enculturating las vegas into the next millennium... art, dance, film, music, poetry, theater, history, nature and everything else that enriches the lives of those who live and visit southern nevada... Since 2003...

Thursday, December 30, 2010

The Cosmopolitan... Part One...

Everybody knows that I was born and raised in Las Vegas, actually I wear it proudly on my sleeve. As such I have a keen understanding about the city that I grew up in, while at the same time having a strong opinion about it. An opinion that I tend to keep to myself or share with those very close to me. So when it comes to new resort developments on the Strip I get as excited about them as going to a dentist. Therefore allow me to opine.

Interestingly enough over the last few months all the hype surrounding the Cosmopolitan has caught my attention, which by the way is no easy task. The Cosmopolitan is the last project of The Great Resort Era (1989-2010) that began more than 20 years ago with the opening of the Mirage. Its location on barely eight acres of land, sandwiched between the Bellagio and City Center, the fact that it was curiously built around the Jockey Club and its focus on the "Curious Class" tells me that this maybe a place worth visiting. It is also, by its very nature, a survivor like it's neighbor to the South. Honestly neither resort should be even standing considering the economic downturn, but through the thick-and-thin they both are here and are ready to serve the world.

Me with a Shepard
With all this said, this past Saturday myself and a few close friends decided to go ahead and visit the Cosmopolitan Hotel and Casino. I almost cancelled at the last minute because I was worried that I wouldn't  find parking and that the place would be a mad house; stereotypical local who does not go to the Strip because of all the hassle. But to my surprise it was quite easy to get into the resort and traffic was manageable for a Saturday night. Parking was made easy thanks to a red or green light above each space informing drivers if it's available, a first for Las Vegas. So after parking our transport-devices we meandered to the "lift" to take us up to the casino. As we turned the corner toward the elevators we were greeted by spectacular murals by Shepard Fairey, the very artist who created the iconic two-toned Obama posters emblazoned with the word HOPE. After spending a few minutes musing and taking photos with these wonderful works of art we couldn't wait to see what awaited us upstairs. Heck if the parking garage looked like this who knows, right?

As we exited the elevator we were welcomed by a casino appointed in rich colors, textures and lighting that created an aura of intimacy that was just enough to comfort the eyes. The casino floor was surprisingly sheik, with a touch of contemporary elegance that actually made it exceptionally inviting. The space is narrow yet wide enough that you do not feel claustrophobic and considering the relatively small footprint of the resort itself, the space was simply delightful.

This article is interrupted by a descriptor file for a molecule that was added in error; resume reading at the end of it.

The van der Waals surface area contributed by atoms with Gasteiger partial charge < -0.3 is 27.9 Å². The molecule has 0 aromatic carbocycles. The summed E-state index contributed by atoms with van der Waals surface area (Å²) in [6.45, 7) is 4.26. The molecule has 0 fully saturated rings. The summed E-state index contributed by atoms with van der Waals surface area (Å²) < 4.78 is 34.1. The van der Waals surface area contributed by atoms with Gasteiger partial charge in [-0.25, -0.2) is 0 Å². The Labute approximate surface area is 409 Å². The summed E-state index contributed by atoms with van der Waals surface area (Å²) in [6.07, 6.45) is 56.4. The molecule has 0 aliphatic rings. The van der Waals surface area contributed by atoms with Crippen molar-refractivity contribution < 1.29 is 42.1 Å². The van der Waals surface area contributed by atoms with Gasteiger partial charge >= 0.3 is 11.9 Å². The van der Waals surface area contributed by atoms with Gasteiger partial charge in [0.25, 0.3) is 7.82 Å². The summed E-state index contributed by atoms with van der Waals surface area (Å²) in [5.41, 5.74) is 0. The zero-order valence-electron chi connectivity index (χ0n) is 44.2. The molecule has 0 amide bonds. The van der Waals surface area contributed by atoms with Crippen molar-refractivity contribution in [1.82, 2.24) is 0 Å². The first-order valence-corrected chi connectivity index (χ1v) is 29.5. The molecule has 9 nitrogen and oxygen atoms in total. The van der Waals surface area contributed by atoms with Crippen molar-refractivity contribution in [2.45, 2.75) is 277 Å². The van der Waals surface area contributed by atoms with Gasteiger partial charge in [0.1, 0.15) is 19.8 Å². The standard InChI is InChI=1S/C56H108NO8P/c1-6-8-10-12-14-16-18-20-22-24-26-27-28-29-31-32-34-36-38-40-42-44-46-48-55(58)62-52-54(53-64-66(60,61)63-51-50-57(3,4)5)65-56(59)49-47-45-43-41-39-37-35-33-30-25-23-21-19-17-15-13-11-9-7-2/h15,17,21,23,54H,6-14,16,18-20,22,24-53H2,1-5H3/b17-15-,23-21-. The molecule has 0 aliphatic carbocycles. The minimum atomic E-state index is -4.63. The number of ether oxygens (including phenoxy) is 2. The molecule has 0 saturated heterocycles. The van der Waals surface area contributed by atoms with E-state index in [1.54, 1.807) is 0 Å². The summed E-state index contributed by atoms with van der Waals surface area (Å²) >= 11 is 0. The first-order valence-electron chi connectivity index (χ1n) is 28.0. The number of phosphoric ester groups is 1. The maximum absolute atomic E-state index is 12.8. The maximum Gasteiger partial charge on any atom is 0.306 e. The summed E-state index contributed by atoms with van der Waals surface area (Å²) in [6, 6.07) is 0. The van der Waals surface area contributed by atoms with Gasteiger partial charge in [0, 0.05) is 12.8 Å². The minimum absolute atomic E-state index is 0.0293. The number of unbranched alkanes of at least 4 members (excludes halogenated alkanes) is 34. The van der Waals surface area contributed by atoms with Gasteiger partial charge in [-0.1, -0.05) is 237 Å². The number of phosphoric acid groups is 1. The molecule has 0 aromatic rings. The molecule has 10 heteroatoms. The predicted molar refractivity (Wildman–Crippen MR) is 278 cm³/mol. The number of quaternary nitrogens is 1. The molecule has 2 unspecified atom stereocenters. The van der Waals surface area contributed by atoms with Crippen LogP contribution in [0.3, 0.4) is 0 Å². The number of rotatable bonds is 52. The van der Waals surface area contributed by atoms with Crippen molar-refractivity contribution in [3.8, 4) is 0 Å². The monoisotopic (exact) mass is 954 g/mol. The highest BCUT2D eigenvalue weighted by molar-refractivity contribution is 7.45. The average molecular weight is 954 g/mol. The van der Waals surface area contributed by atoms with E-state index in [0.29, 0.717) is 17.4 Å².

Chandelier Bar
Meandering through the casino, not really knowing which way we were going, we came across the Pièce de résistance, the objet itself, the very heart of the Cosmopolitan, the Chandelier Bar. As someone who knows chandeliers from my time at Liberace's Rhinestone Ritz I was definitely shocked and absolutely amazed at what stood before me. The "Chandelier" rises several stories before you and is literally dripping in millions, if not tens of millions of crystals, each one sparkling brighter than the Cullinan diamond. The chandelier is actually a two story lounge and bar that gives the casino the touch of modern elegance that is done so perfectly that you are easily astounded by its beauty. Looking around at others who gazed upon it demonstrated to me that the Cosmopolitan created a winner.

After walking around the Chandelier we ascended to the second floor that is easily accessed by the escalators next to the bar. Upon arriving on the mezzanine, we were drawn to the most curious exhibition of antique Singer Sewing machines. The sewing machines basically make up the outside wall of a boutique; there is something to be said when you are greeted by several hundred sewing machines. After taking a few pics of the whimsical display we continued to the bar where we sat down to have a cocktail. Our bartender Derek served me a delightful libation called the "Sage 75", a beautifully mixed cocktail that was earthy, refreshing and a nice welcome to Las Vegas's newest hotel. I do want to mention that while we stood at the bar, Mr. John Unwin the Cosmopolitan's CEO walked through the space with a giant smile on his face. You could tell he was one happy man and deservedly so, heck we were quite happy ourselves...

Stay tuned for Part Two... The art collection and other treasures of the Cosmopolitan...

Brian Paco Alvarez enculturating Las Vegas into the millennium...

posted by Brian Paco Alvarez, Curator and Chronicler of Culture at


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